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A new lease of life for my books

As you know, I was bitterly disappointed when Satalyte shut up shop as it might have meant the end of my admittedly short career as a publi...

About Me

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I am a writer, editor, reviewer and dance teacher based in Perth, Western Australia.

My books

The first novel of my trilogy, The Talismans, is available as e-books from Smashwords, Amazon and other online sellers. I do have paperbacks of The Dagger of Dresnia at the low price of $AU25 including postage within Australia. I also have a short story, 'La Belle Dame', in print - see Mythic Resonance below. Book two of the trilogy, The Cloak of Challiver, will be available again shortly. The best way to contact me is via Facebook!

Buy The Talismans

The first two books of The Talismans trilogy were published by Satalyte Publications, which, sadly, has gone out of business. I hope to see my books back on Amazon under a new publisher in the near future.

The Dagger of Dresnia

The Dagger of Dresnia
Want a copy? Contact me at satimafn(at)gmail.com

The Cloak of Challiver

The Cloak of Challiver
Available again as an ebook soon!

Mythic Resonance

Buy Mythic Resonance

Mythic Resonance is an excellent anthology that includes my short story 'La Belle Dame', together with great stories from Alan Baxter, Donna Maree Hanson, Sue Burstynski, Nike Sulway and nine more fantastic authors! Just $US3.99 from Amazon. Got a Kindle? Check out Mythic Resonance.

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Places I've lived: Manchester, UK

Places I've lived: Manchester, UK

Places I've lived: Gippsland, Australia

Places I've lived: Gippsland, Australia

Places I've lived: Geelong, Australia

Places I've lived: Geelong,  Australia

Places I've lived: Tamworth, NSW

Places I've lived: Tamworth, NSW

Places I've Lived - Sydney

Places I've Lived - Sydney
Sydney Conservatorium - my old school

Places I've lived: Auckland, NZ

Places I've lived: Auckland, NZ

Places I've Lived: Mount Gambier

Places I've Lived: Mount Gambier
Blue Lake

Places I've lived: Adelaide, SA

Places I've lived: Adelaide, SA

Places I've Lived: Perth by Day

Places I've Lived: Perth by Day
From Kings Park

Places I've lived: High View, WV

Places I've lived: High View, WV

Places I've lived: Lynton, Devon, UK

Places I've lived: Lynton, Devon, UK

Places I've lived: Braemar, Scotland

Places I've lived: Braemar, Scotland

Places I've lived: Barre, MA, USA

Places I've lived: Barre, MA, USA

Places I've Lived: Perth by Night

Places I've Lived: Perth by Night
From Kings Park

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Friday, 30 March 2007

On the continent

Hey, I'm in Germany! It’s my first time ever on the continent, and I'm delighted to be here with my friends and distant rellies-by-marriage Elfriede and Sam, who met me at Frankfurt-Hahn airport and immediately bought me a meal before whizzing me down the autobahn (pretty scary to someone who is used to a 120km per hour speed limit!) to their lovely home in the Rhine Valley. (It reminds me of an Australian house - single storey and open plan living, with a gorgeous new bathroom that's to die for and a lovely garden!) Next, we took the family's dog for a walk around the vineyards, which are reminiscent of those of Coonawarra except they are set on gentle slopes. I need to do lots of walking (did you ever expect to see me write that?) to work off all this good German/Indian food Elfriede cooks.

This is an utterly charming place. Small towns dot the riverbanks, separated from it only by an excellent road that links them while allowing travellers to gasp at a new and beautiful vista at each bend in the river. This morning, Elfriede took me inland a little way to visit the medieval town of Idstein - right up my alley, as the centre of town is maintained in as close a manner as possible to its medieval roots. There is an imposing ducal palace with a fortified gatehouse and a monstrous tower inhabited by falcons and crows that dates back to the fourteenth century. It overlooks cobbled streets and carved half-timbered shops and houses, some of which date back to the same period. The whole area is restricted to pedestrians, which enhances the timeless atmosphere.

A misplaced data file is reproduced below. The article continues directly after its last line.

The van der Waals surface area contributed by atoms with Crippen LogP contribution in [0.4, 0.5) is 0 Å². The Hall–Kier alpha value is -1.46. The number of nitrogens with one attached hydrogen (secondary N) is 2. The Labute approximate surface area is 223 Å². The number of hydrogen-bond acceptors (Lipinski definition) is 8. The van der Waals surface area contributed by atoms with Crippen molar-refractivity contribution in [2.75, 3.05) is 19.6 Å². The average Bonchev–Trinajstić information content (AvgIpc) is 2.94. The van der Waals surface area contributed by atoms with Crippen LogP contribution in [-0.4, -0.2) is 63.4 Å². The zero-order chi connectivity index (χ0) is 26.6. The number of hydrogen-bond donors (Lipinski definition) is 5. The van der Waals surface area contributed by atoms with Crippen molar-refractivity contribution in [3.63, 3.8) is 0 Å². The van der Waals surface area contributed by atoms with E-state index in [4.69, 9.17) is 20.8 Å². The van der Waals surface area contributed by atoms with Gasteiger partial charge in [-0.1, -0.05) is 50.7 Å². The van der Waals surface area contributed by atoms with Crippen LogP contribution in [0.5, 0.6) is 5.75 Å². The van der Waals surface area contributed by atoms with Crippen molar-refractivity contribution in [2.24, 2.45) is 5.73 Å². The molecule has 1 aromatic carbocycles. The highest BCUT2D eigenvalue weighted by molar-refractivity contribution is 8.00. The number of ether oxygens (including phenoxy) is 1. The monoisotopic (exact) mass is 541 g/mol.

The tower was the scene of a witch hunt in about 1676 that resulted in the deaths by fire of nearly twenty women. Nearby, there is an ancient church, much of which dates from the fourteenth century, with a painted ceiling executed by artists of the Rubens school - and a magnificent pipe organ. I know it is magnificent because the organist was practising when we arrived and on the deep notes it felt as if the vibrations must surely call down the hosts of heaven and destroy the forces of hell. Extracts from the scriptures are painted on the walls and I was both amused and saddened to realise that they were all exhortations to women to be dutiful wives. When viewed in light of the witch hunt they reveal glimpses of a time when our ancestral sisters copped a pretty raw deal.

Elfriede shouted me a yummy meal at an Italian restaurant before we set off for home. She and Sam are, like everyone else I've met, extraordinarily kind and generous - not only financially but time-wise as well. I feel really nurtured and blessed and I just hope I'm not using up all my good karma at once!

I'm taking loads of photos and I hope that together with all the brochures I'm collecting they'll suffice to convey just a little of the beauty and interest of this fascinating place, especially to my quarter-German children:-) I hope to see the church where your ancestors worshipped and were wed and maybe snap the very font wherein your grandfather was baptised.

I am struggling with Sam's German keyboard to say nothing of trying to read Windows' dialogue boxes in that language so will give up for the moment:-) I hope you are all well and happy. Sorry for not posting to your blogs, friends, but I’m not getting a lot of computer time while travelling. Hopefully I'll get chance to redress the balance soon.
Saturday, 24 March 2007

Reminiscing already...

I had such a lovely time in Yorkshire! So many new cousins, so little time. I love Richmond - it must be one of the prettiest towns in England and I gather it's a very desirable place to live.